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New Providence Business and Professional Association Holds Quarterly Meeting with special Guest Assemblyman John Bramnick

Jason Cohen

Wednesday, November 14, 2012 • 7:02am

NEW PROVIDENCE, NJ - Tuesday night, the New Providence Business and Professional Association held their quarterly meeting where special guest Assemblyman John Bramnick provided an update on Sandy Recovery efforts and explained what services are available from the state.

The event was held at Home Again Design and about 30 business owners from the community attended.  Each individual was affected by the superstorm and listened intently to Bramnick. The assemblyman, who is usually the life of the party and a comical person, was not in a laughing mood.

“I thought it was a very dangerous time and a fragile time in this state,” he said.

After witnessing Hurricane Irene last year and knowing well in advance what Sandy was bringing, JCP&L should have done a much better job, he said. He along with other elected officials met with Governor Chris Christie Tuesday to discuss what took place over the past two weeks.

In a natural disaster type situation like what took place, delegating is not an option, action is needed, Bramnick said. Christie told them he was constantly fed bad news during the relief efforts about power lines, bad water, power outages and flooding, yet he was there for people, the assemblyman said.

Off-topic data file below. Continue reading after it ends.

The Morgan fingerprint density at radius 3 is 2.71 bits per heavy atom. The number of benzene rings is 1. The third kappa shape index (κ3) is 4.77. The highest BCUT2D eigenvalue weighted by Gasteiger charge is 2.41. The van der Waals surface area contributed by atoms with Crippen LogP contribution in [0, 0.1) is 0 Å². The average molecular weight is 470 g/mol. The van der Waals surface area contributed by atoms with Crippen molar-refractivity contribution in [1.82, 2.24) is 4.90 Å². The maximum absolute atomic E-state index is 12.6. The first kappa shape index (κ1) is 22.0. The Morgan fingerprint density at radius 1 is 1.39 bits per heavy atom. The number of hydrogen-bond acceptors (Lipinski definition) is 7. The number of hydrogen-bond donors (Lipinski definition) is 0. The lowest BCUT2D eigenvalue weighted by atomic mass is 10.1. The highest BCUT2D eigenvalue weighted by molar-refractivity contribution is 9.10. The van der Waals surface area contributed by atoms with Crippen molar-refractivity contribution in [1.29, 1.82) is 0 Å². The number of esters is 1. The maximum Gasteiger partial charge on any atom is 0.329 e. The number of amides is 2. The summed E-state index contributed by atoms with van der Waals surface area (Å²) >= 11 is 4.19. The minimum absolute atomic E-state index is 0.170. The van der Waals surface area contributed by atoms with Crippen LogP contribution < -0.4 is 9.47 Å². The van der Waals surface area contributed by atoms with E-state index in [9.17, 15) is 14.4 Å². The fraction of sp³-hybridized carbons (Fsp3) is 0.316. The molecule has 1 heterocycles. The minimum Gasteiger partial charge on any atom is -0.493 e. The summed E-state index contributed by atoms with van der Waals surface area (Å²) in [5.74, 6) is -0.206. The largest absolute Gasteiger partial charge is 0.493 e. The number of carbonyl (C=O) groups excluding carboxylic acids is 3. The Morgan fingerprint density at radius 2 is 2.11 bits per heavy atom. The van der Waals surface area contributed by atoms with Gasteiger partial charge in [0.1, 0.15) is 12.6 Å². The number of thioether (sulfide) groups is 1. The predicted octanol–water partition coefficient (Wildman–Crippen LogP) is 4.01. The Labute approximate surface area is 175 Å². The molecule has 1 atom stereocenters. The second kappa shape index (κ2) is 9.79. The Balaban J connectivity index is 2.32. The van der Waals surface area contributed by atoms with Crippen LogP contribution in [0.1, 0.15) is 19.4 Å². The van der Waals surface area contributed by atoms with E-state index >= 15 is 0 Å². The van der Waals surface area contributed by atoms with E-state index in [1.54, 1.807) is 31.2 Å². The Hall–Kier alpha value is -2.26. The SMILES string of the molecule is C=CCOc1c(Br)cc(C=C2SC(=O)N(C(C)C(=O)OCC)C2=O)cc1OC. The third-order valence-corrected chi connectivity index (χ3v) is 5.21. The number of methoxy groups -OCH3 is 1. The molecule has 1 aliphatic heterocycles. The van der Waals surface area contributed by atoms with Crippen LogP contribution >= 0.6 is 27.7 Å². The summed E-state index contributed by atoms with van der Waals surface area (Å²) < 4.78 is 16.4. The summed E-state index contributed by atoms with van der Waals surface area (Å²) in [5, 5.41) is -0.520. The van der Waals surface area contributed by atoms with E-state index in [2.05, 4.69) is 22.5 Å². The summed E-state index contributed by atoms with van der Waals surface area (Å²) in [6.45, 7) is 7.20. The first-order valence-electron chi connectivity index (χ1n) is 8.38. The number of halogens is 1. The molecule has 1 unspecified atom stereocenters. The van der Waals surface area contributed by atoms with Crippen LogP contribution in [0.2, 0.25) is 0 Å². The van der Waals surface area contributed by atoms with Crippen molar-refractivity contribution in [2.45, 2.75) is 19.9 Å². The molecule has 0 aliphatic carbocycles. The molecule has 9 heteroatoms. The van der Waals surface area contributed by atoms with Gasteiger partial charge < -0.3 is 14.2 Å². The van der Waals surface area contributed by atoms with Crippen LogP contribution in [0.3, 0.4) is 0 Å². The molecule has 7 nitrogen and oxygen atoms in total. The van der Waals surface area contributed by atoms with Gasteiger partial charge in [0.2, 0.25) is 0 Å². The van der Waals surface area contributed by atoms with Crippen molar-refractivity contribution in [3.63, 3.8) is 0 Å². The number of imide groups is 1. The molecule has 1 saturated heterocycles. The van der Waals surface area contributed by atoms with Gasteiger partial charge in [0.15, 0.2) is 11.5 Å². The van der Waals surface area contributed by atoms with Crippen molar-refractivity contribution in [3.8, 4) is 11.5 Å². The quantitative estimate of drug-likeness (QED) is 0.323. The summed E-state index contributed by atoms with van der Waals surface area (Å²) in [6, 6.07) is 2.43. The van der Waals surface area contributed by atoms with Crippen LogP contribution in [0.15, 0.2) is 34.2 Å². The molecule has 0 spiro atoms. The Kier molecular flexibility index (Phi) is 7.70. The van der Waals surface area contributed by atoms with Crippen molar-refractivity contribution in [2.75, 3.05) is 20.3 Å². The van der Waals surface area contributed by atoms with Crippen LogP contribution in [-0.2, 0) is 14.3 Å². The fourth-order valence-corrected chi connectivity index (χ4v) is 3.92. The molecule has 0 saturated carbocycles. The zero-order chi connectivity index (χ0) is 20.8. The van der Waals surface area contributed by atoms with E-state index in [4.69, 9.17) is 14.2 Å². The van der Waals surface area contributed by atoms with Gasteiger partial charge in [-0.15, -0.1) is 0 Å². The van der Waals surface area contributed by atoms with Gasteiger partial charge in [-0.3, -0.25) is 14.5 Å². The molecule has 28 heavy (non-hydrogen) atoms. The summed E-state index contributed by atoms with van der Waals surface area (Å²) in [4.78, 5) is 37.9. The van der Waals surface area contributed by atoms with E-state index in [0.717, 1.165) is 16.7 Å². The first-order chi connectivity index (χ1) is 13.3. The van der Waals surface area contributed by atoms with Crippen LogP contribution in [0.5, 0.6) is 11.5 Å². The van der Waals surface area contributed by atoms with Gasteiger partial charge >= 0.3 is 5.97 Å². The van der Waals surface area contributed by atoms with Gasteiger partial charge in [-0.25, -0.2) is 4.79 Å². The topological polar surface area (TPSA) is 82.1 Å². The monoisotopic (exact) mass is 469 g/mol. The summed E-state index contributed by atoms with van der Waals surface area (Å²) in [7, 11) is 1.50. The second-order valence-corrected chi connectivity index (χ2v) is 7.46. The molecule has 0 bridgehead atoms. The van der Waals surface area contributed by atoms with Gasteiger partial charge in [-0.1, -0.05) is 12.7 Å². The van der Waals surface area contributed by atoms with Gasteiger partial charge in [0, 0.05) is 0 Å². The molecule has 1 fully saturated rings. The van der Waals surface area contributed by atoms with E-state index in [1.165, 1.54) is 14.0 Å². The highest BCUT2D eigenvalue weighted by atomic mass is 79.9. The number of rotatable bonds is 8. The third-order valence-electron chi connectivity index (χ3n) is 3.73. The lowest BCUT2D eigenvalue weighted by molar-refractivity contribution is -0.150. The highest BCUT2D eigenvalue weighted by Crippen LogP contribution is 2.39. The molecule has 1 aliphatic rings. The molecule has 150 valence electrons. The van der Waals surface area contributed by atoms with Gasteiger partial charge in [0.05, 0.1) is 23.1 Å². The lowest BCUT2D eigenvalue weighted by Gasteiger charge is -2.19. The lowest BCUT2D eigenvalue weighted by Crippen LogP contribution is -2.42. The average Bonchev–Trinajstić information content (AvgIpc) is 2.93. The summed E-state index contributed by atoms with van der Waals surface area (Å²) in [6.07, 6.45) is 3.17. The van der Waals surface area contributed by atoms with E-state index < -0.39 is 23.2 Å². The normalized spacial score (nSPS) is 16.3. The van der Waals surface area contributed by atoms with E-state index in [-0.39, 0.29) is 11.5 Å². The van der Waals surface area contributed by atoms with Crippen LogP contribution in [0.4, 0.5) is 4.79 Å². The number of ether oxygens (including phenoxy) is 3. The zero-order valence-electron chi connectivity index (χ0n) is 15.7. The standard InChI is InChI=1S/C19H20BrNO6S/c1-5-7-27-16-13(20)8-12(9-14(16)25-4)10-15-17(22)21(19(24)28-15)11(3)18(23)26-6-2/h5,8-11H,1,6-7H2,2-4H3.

“He had to make decisions and he was there,” Bramnick said. “If you thought he did a good job during this period of time it’s probably because he was there.”

However, Bramnick disagreed with the governor’s position on the utility companies. Christie said PSE&G and JCPN&L worked hard and did OK, while Bramnick felt a lot of the blame lies with the utilities. They needed to tell people how long power would be out , he said.

Newly elected councilman and Chief Operating Officer of Creative Wallcovcerings and Interiors Gary Kapner is befuddled as to why there have been three storms in the past two years and the same problems still exist. He stressed that things need to change.

“It looks like they patch it with duct tape and bubble gum it up until it falls apart,” he said.

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